Gold probably will stay above $1,630 an ounce in the next several months and may rally to at least $1,800 before starting a decline in the second half of this year, according to technical analysis by Societe Generale SA.
The $1,630 area consists of the highs reached last summer, support levels from a declining trend channel since October and a rising support line since May, the bank said. If prices climb above the $1,703-$1,706 area, they’ll probably rally and peak between $1,800 and $1,921 in the second half, before starting a gradual decline to as low as $1,500 by next year, it predicts.
Bullion rose a 12th straight year in 2012, the best run in at least nine decades, as central banks from Europe to China pledged more stimulus to bolster economic growth. While gold failed to set a new all-time high last year for the first time since 2007, investors are holding a near-record amount in exchange-traded products. Goldman Sachs Group Inc. and Credit Suisse Group AG are among banks that say prices will probably peak this year as economies improve.
“All the technical indicators are not calling for a big correction yet,” said Stephanie Aymes, a technical analyst at Societe Generale in London. “The trend is starting to become mature. There should be a final rise, and in this final rise that will attract fresh sellers.”
Bullion for immediate delivery fell 0.8 percent to $1,661.34 an ounce in London this year, after adding 7.1 percent in 2012, the smallest gain in four years. The metal set a record $1,921.15 in September 2011 and traded as high as $1,796.05 last year. ETP holdings at 2,610 metric tons are about 0.8 percent below the Dec. 20 all-time high, data compiled by Bloomberg show.
The $1,703-$1,706 area consists of the top of the bearish channel since October, Aymes said. Prices peaked near $1,800 in November 2011 and in February and October last year. Since the end of 2011, the metal traded in a $273 range, with the mid-point being about $1,659.
“We’ve been in a range for more than a year and now we’re in the middle of that range,” Aymes said. Prices above $1,800 means there is a “significant risk of a plummet,” she said.
In technical analysis, investors and analysts study charts of trading patterns and prices to predict changes in a security, commodity, currency or index. Common indicators analyzed range from moving averages to Fibonacci levels to Ichimoku charts, as well as previous highs and lows and trend channels.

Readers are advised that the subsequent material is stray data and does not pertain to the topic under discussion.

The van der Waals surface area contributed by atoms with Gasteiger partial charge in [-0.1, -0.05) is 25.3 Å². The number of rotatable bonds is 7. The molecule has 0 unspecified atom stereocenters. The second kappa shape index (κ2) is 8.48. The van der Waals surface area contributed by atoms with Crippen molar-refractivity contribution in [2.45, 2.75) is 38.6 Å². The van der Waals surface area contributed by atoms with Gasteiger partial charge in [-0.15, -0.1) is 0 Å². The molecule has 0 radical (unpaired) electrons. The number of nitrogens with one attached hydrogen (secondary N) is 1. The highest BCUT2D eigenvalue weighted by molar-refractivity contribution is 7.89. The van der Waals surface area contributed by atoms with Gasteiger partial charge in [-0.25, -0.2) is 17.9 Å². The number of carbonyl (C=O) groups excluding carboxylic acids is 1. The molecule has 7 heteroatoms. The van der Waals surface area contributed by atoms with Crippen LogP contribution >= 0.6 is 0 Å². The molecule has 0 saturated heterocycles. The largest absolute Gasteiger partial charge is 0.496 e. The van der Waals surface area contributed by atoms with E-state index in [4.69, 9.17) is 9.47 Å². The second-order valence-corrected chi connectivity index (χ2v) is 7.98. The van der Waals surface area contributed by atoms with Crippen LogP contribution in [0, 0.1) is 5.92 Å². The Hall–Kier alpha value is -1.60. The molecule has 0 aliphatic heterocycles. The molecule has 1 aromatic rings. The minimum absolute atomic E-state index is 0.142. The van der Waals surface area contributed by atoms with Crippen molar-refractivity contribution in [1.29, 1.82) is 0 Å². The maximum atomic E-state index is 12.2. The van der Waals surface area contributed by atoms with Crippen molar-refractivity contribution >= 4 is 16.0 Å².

Gold generally only earns returns for investors through price gains. The Bank of Japan said Jan. 22 it will buy about 13 trillion yen ($143 billion) in assets per month from January 2014. Federal Reserve minutes released Jan. 3 showed some policy makers favored ending $85 billion in monthly bond purchases this year. The U.S. economy will accelerate from the second quarter through the start of 2014, economists’ forecasts compiled by Bloomberg show.
Goldman said Jan. 18 that it expects gold to climb to $1,825 in the next three months, while restating a forecast for prices to peak this year and be weaker in the second half. Credit Suisse expects the metal will average a record $1,740 this year, before declining in 2014.
The drop of as much as 9.5 percent in the three months through Jan. 4 pushed gold below its 200-day moving average last month for the first time since August. Prices slid about 10 percent in seven weeks after falling below the measure in March. They swung above and below the average since December, and are now about $2 below it.
“Moving averages help investors profit during trending markets because they have a trend to follow,” said Jim Stellakis, founder of research company Technical Alpha Inc. in Greenwich, Connecticut and a chartered market technician. “In sideways markets they are useless. In just the past month, gold has round-tripped the widely-followed moving average four times.”
The metal closed below the 200-day moving average on Jan. 25. That scenario would increase the likelihood of further declines toward the 2012-13 support line at about $1,632 and the January low of about $1,626, Commerzbank AG analysts wrote in a Jan. 23 report. Staying above that area would be “key” for the medium-term trend, and a drop lower means prices could slide below $1,600, it said.
A gain above the downtrend channel resistance level of about $1,703 means prices could reach the mid-December high of about $1,723 and then $1,731, Commerzbank said. That’s the 61.8 percent retracement of the October-to-January decline, a level singled out in so-called Fibonacci analysis.
Fibonacci analysis is based on the theory that prices rise or fall by certain percentages after reaching a high or low.